with the life of an obscure country clergyman with The soul, secured in her existence, smiles
an income of £100 a-year. He returned to MoorAt the drawn dagger, and defies its point.
park, the house of Sir William Temple, and threw The stars shall fade away, the sun himself
up his living at Kilroot. Temple died in 1699, and Grow dim with age, and nature sink in years ; the poet was glad to accompany Lord Berkeley to But thou shalt flourish in immortal youth,
Ireland in the capacity of chaplain. From this Unhurt amidst the wars of elements,
nobleman he obtained the rectory of Aghar, and The wrecks of matter, and the crush of worlds. the vicarages of Laracor and Rathveggan; to which
was afterwards added the prebend of Dunlarin, But books, and time, and state affairs,
In school to hear the finest boy. In 1701, Swift became a political writer on the The tragedy continued to deepen as it approached side of the Whigs, and on his visits to England, he the close. Eiglit years had Vanessa nursed in soliassociated with Addison, Steele, and Arbuthnot. In tude the hopeless attachment. At length she wrote 1710, conceiving that he was neglected by the mi
to Stella, to ascertain the nature of the connexion nistry, he quarrelled with the Whigs, and united with between her and Swift; the latter obtained the fatal Harley and the Tory administration. He was re- letter, and rode instantly to Marley abbey, the received with open arms. I stand with the new
sidence of the unbappy Vanessa. • As he entered people, he writes to Stella, 'ten times better than the apartment,' to adopt the picturesque language ever I did with the old, and forty times more
of Scott in recording the scene, the sternness of his caressed.' He carried with him shining weapons countenance, which was peculiarly formed to express for party warfare — irresistible and unscrupulous the stronger passions, struck the unfortunate Vanessa satire, steady hate, and a dauntless spirit. From with such terror, that she could scarce ask whether his new allies, he received, in 1713, the deanery of he would not sit down. He answered by flinging a St Patrick's. During his residence in England, he letter on the table; and instantly leaving the house, had engaged the affections of another young lady, mounted his horse, and returned to Dublin. When Esther Vanhomrigh, who, under the name of Vanessa opened the packet, she only found her own Vanessa, rivalled Stella in poetical celebrity, and in letter to Stella. It was her death-warrant. She personal misfortune. After the death of her father, sunk at once under the disappointment of the delayed this young lady and her sister retired to Ireland, yet coerished hopes which had so long sickened her where their father had left a small property near heart, and beneath the unrestrained wrath of him Dublin. Human nature has, perhaps, never before for whose sake she had indulged them. How long or since presented the spectacle of a man of such she survived this last interview is uncertain, but transcendent powers as Swift involved in such a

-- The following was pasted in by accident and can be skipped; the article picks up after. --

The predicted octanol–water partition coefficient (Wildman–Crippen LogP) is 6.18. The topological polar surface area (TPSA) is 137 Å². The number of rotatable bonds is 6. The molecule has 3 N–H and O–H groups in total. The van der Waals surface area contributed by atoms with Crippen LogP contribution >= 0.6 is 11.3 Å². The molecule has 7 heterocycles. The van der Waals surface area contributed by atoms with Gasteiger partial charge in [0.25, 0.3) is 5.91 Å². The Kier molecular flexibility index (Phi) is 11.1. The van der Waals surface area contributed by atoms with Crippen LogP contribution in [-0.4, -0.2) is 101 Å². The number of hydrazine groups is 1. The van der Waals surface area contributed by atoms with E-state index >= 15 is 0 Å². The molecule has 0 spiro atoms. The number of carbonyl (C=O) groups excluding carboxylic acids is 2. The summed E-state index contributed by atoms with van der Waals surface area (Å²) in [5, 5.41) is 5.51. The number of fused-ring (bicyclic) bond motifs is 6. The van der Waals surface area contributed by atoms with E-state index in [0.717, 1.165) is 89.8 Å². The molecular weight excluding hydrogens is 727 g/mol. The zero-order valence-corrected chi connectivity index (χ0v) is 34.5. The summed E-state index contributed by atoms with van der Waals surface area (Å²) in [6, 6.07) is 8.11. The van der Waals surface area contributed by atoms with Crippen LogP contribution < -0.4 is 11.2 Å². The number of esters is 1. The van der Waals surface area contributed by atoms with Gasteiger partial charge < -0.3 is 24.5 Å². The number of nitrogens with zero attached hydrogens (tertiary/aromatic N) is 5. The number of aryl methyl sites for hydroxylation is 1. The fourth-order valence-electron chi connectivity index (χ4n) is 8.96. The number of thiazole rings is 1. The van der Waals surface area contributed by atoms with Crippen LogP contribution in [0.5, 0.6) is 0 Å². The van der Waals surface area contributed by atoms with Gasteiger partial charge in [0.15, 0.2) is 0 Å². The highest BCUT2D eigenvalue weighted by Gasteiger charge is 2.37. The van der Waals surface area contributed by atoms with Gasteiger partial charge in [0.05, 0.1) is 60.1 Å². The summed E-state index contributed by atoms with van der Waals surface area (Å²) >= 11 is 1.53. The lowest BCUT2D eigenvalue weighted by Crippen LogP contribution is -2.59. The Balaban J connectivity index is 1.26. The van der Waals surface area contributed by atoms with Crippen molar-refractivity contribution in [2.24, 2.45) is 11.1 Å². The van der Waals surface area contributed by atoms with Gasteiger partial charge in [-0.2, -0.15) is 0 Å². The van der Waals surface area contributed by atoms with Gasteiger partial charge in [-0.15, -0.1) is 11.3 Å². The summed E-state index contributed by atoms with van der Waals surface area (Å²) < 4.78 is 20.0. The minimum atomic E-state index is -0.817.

the time does not seem to have exceeded a few pitiable labyrinth of the affections. His pride or
weeks.'* ambition led him to postpone indefinitely his mar- Even Stella, though ultimately united to Swift, riage with Stella, to whom he was early attached. dropped into the grave without any public recogniThough, he said, he loved her better than his life a tion of the tie; they were married in secrecy in the thousand millions of times,' he kept her hanging garden of the deanery, when on her part all but life on in a state of hope deferred, injurious alike to her had faded away. The fair sufferers were deeply peace and her reputation. Did he fear the scorn avenged. But let us adopt the only charitableand laughter of the world, if he should marry the perhaps the just-interpretation of Swift's conduct; obscure daughter of Sir William Temple's steward? the malady which at length overwhelmed his reason He dared not afterwards, with manly sincerity, de might then have been lurking in his frame; the clare his situation to Vanessa, when this second heart might have felt its ravages before the intelvictim avowed her passion. He was flattered that
lect. A comparison of dates proves that it was a girl of eighteen, of beauty and accomplishments,
some years before Vanessa's death that the scene sighed for a gown of forty-four,' and he did not occurred which has been related by Young, the stop to weigh the consequences. The removal of author of the Night Thoughts.' Swift was walking Vanessa to Ireland, as Stella had gone before, to be with some friends in the neighbourhood of Dublin. near the presence of Swift-her irrepressible passion,
Perceiving he did not follow us,' says Young, I which no coldness or neglect could extinguish--- her life of deep seclusion, only chequered by the occa
* The talents of Vanessa may be seen from her letters to sional visits of Swift, each of which she commemo- Swift. They are further evinced in the following Ode to rated by planting with her own hand a laurel in the Spring, in which she alludes to her unhappy attachment:garden where they met — her agonizing remon
Hail, blushing goddess, beauteous Spring! strances, when all her devotion and her offerings